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New Minecraft ‘Heat Dragon’ Quest Has Gamers Fight Climate Villain

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New Minecraft ‘Heat Dragon’ Quest Has Gamers Fight Climate Villain

A new video game puts climate solution tools in the hands of up to 80 million Minecraft players

Yellow Dragon on grey stones n front of red sky and two building structures.

The heat dragon from Heat Wave Survival for Minecraft Education.

CLIMATEWIRE | The normally buttoned-down Atlantic Council is diving into the online gaming universe with hopes of raising climate disaster awareness among one of the world’s fastest-growing demographic groups: gamers.

A new interactive game called “Heat Wave Survival” was rolled out last week by the council’s Adrienne Arsht-Rockefeller Foundation Resilience Center. The organization is trying to tap into the 60 million people who use the popular online gaming platform Minecraft with a new version that pits gamers against an animated fire-breathing “heat dragon.”

Players “embark on a quest to protect their virtual village from the notorious heat dragon,” the center said in a statement. “They are challenged to explore countries around the world in search of cooling solutions that can not only protect them in the digital world but also in real life.”


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The game is available now via the online learning platform Minecraft Education, owned by Microsoft Corp., and will be available to all Minecraft players in a few weeks, officials said. It is the latest in a suite of game-based entry points into the subject of climate change. Beyond being fun, creators say such games promote climate literacy by immersing players in simulated climate disasters where they must adapt or die.

“Games are actively consumed. They’re not passive,” Shayne Hayes, Arsht-Rock’s associate director of Video Game Initiatives, said in an interview. “They are a powerful medium for reinforcing the skills and knowledge that could help save lives.”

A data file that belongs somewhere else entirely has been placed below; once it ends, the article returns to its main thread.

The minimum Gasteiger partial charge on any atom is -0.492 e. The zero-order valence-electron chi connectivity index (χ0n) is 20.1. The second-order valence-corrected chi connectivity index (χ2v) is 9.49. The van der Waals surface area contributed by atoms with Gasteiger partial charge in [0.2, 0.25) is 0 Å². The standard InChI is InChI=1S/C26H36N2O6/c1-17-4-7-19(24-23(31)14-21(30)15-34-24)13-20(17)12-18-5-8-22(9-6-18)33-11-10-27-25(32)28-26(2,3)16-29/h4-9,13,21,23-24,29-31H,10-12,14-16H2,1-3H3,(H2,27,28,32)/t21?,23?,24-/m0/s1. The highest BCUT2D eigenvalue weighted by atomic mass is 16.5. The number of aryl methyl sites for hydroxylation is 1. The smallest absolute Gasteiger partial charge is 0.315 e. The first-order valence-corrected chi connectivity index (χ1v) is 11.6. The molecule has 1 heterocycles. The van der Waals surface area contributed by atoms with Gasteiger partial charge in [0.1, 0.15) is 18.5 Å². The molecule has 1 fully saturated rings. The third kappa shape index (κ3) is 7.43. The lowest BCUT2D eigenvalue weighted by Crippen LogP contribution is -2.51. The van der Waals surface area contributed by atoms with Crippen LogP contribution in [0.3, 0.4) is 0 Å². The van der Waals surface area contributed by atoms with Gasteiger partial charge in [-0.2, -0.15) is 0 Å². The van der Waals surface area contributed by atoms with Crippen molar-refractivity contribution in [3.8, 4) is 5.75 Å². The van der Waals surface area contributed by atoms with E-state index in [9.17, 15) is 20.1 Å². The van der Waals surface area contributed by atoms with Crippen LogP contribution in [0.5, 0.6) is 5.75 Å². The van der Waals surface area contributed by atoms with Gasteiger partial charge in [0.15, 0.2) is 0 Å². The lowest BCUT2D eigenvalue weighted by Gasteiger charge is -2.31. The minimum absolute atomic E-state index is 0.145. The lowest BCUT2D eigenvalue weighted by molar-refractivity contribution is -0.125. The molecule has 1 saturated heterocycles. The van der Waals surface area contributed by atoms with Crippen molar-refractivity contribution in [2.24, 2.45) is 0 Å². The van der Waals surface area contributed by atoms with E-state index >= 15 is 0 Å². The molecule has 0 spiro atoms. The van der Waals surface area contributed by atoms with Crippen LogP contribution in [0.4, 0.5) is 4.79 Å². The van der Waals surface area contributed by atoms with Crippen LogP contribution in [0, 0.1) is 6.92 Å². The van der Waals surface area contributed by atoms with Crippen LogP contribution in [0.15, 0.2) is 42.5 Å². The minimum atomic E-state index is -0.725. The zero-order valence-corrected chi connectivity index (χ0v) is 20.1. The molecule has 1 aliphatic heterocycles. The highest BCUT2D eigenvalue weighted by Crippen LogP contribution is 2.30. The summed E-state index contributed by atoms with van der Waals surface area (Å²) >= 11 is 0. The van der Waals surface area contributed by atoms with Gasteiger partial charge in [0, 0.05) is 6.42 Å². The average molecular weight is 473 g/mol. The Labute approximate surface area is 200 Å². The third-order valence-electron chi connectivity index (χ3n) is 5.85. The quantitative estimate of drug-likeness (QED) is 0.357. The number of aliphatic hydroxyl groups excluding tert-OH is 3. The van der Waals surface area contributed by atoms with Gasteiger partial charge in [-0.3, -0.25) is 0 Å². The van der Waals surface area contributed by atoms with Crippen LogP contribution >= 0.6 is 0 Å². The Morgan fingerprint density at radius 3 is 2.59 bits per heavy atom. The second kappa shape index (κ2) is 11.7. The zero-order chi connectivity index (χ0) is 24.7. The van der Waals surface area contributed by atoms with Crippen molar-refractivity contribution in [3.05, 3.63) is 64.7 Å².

Helen Zbihlyj, Heat Wave Survival’s lead narrative writer at ReWrite Media, said the game took about nine months to develop and was tailored to meet classroom needs without losing its fun factor.

“Dragons are a fantastical way of showing global climate change in physical form,” Zbihlyj said. “In some of the original concept art, there’s a dragon made of flames coming into the window of an elderly woman watching a heat wave weather report on television. What better way to illustrate the intense heat that people are experiencing than with a fire-breathing dragon?”

Gamers will have access to two versions. One relies on an “adventure map” where players travel through a simulated landscape and encounter the heat dragon, then take actions to repel the beast. “The idea was make heat very tangible, something [players] can engage with to see the impact of extreme heat on their Minecraft villages,” Hayes said.

The other version, tailored for classroom use, offers a “build challenge” where players can gather tools and develop strategies “to build their own version of a heat-resilient urban area.” Solutions include cooling centers, parks, green space and reflective surfaces. Players will also be able travel in the game to four “real-world locations” — Brazil, Greece, India and Nigeria — “to see what those countries are really doing to address extreme heat,” Hayes added.

The Atlantic Council is not alone in its gaming efforts. At the 2019 United Nations Climate Action Summit in New York, officials launched the Playing for the Planet Alliance, a volunteer partnership between the U.N. Environment Programme and more than 30 game studios to set “ambitious, specific and time-based” commitments to meet sustainable development goals.

Reprinted from E&E News with permission from POLITICO, LLC. Copyright 2024. E&E News provides essential news for energy and environment professionals.

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